The Sonic hedgehog–Patched–Smoothened pathway is also rapidly emerging as one of the most important regulators of oncogenic transformation. Mutations in the PTCH gene, which encodes the patched receptor, are responsible for the naevoid basal cell carcinoma syndrome (Gorlin syndrome). Activating mutations in SHH and Smoothened lead to similar phenotypes to those seen in loss of function mutations in PTCH.25 Studies using cyclopamine (an Shh pathway antagonist) in preclinical models of medulloblastoma demonstrated blocking of murine medulloblastoma cell proliferation in vitro. They also demonstrated induction of rapid cell death in freshly resected human medulloblastoma, but not in other brain tumours, thus establishing a role in the pathogenesis of medulloblastoma.26

“The Sonic hedgehog–Patched–Smoothened pathway is also rapidly emerging as one of the most important regulators of oncogenic transformation”

It has been postulated that the VATER association (vertebral anomalies, anal atresia, tracheo–oesophageal fistula with or without oesophageal atresia, renal, and radial anomalies) may be related to abnormal SHH signalling. Observation has been made of similar developmental anomalies in Gli mutant mice.27


Future studies will help to clarify the precise role of Shh and its downstream targets in the embryogenesis of several mammalian systems, including humans. A more precise understanding of the role of SHH in the development of the human nervous system may shed new light on several syndromes/disorders and the basis of the teratogenic effects of many agents such as ethanol and retinoic acid. Both these agents have long been recognised to cause central nervous system and craniofacial malformations. Recent work suggests that these effects may be mediated through the Sonic hedgehog pathway.28

The study accompanying this editorial demonstrates that this pathway has a role in gastric fundic gland heterotopia and loss of function regulates intestinal metaplasia, suggesting potential roles and possible treatments in these disorders.19

The role of the Shh pathway in the regulation of oncogenic transformation is a new and exciting field. The work by Berman et al suggests that these pathways may well offer the potential for new treatments for medulloblastoma.26 In the longer term, better understanding of the regulatory role of this pathway may offer new targets for therapeutic manipulation.


1. Echelard Y, Epstein DJ, St-Jacques B, et al. Sonic hedgehog, a member of a family of putative signalling molecules, is implicated in the regulation of CNS polarity. Cell 1993;75:1417–30. [PubMed]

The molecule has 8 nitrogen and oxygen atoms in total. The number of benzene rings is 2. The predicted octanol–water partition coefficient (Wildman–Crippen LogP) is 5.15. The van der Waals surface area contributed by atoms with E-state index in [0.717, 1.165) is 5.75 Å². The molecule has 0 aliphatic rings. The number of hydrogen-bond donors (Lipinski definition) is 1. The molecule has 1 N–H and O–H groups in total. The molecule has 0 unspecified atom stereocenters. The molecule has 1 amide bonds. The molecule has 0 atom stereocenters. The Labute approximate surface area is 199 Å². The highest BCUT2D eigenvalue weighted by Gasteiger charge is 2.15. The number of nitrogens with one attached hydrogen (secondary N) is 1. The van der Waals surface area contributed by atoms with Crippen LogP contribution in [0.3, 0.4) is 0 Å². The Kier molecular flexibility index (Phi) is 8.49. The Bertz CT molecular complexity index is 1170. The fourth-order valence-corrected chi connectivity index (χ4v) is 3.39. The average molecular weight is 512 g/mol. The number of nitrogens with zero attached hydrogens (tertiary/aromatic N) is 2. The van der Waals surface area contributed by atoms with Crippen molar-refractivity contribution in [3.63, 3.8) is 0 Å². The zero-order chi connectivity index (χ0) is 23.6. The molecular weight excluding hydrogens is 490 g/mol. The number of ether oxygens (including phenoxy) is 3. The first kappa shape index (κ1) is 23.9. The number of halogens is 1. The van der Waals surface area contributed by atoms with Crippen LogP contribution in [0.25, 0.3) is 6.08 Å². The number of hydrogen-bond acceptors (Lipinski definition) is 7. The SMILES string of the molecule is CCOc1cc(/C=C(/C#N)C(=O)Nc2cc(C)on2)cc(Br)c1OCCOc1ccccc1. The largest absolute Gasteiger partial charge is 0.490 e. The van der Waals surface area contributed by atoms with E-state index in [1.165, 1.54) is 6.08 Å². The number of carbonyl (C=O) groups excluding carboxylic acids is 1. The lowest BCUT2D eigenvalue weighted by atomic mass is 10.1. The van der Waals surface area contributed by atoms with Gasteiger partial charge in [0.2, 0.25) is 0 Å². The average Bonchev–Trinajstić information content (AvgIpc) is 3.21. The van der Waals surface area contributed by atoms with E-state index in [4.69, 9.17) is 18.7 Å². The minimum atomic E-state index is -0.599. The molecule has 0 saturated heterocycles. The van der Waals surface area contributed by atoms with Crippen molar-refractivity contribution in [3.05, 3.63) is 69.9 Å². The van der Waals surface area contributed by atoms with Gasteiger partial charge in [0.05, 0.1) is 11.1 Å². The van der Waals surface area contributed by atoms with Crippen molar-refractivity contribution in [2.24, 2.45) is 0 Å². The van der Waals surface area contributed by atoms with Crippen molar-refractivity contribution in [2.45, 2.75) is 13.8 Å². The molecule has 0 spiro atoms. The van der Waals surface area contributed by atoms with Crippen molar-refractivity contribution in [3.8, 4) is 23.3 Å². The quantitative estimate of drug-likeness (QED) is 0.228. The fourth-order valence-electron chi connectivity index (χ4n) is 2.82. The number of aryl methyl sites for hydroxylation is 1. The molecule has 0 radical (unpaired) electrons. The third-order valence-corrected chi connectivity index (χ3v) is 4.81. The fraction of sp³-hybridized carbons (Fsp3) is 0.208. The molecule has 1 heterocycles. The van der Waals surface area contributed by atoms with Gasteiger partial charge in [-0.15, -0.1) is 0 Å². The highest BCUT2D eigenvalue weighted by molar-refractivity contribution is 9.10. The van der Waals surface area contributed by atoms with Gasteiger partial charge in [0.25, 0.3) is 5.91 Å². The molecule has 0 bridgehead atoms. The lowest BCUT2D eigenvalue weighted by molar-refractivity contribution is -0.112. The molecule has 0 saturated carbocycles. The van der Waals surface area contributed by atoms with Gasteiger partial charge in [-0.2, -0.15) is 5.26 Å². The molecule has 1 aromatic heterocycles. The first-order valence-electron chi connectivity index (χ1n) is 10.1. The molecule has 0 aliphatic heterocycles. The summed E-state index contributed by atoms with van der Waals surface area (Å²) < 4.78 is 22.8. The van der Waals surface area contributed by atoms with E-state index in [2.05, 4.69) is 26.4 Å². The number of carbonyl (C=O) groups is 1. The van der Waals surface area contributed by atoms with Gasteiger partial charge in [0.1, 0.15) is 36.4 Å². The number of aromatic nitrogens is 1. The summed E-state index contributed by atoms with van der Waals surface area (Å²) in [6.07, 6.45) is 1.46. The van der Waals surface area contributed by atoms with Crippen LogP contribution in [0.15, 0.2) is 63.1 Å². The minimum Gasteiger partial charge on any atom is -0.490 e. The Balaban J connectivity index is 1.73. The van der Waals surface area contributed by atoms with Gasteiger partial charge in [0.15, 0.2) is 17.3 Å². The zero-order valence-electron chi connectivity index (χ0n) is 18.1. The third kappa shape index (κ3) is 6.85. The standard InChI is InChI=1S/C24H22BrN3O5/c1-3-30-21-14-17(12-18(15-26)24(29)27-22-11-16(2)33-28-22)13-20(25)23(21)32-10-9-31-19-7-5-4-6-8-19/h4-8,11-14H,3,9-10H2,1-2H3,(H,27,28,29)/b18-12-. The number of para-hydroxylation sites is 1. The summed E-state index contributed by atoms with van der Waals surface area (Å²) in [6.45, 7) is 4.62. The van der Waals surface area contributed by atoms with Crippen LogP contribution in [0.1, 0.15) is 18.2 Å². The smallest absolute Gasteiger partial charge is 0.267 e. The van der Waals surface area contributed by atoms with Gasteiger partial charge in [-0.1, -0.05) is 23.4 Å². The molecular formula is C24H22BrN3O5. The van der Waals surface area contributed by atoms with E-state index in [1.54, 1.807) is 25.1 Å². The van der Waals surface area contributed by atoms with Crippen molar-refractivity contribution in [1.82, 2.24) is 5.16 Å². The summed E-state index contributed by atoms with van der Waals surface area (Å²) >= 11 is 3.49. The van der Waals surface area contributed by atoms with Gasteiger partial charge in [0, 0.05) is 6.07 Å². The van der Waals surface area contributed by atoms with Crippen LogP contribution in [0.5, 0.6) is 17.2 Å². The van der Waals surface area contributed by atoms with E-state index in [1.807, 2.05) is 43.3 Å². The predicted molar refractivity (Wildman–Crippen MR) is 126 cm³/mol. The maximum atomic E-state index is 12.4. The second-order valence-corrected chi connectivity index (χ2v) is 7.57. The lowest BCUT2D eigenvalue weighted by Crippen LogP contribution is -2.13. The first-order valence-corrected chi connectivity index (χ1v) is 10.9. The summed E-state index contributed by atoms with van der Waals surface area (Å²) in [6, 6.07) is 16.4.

2. Marti E, Bumcrot DA, Takada R, et al. Requirement of the 19 K form of sonic hedgehog for induction of distinct ventral cell types in CNS explants. Nature 1995;375:322–5. [PubMed]
3. Porter JA, Ekker SC, Park W-J, et al. Hedgehog patterning activity: role of lipophilic modification mediated by the carboxy-terminal autoprocessing domain. Cell 1996;86:21–34. [PubMed]
4. Porter JA, Young KE, Beachey PA. Cholesterol modification of hedgehog signalling proteins in animal development. Science 1996;274:255–9. [PubMed]
5. Kelly RJ, Roessler E, Hennekam RC, et al. Holoprosencephaly in RSH/smith–Lemli–Opitz syndrome: does abnormal cholesterol modification affect the function of Sonic hedgehog? Am J Med Genet 1996;66:478–84. [PubMed]
6. Stone DM, Hynes M, Armanini M, et al. The tumour-suppressor gene patched encodes a candidate receptor for Sonic hedgehog. Nature 1996;384:129–34. [PubMed]
7. Murone M, Rosenthal A, de Sauvage FJ. Sonic hedgehog signalling by the patched–smoothened receptor complex. Curr Biol 1999;9:76–84. [PubMed]
8. Villavicencio EH, Walterhouse DO, Iannaccone PM. The Sonic hedgehog–Patched–Gli pathway in human development and disease. Am J Hum Genet 2000;67:1047–54. [PMC free article] [PubMed]
9. Hammerschmidt M, Brook A, McMahon AP. The world according to hedgehog. Trends Genet 1997;13:14–21. [PubMed]
10. Chiang C, Litingtung Y, Lee E, et al. Cyclopia and defective axial patterning in mice lacking Sonic hedgehog gene function. Nature 1996;383:407–13. [PubMed]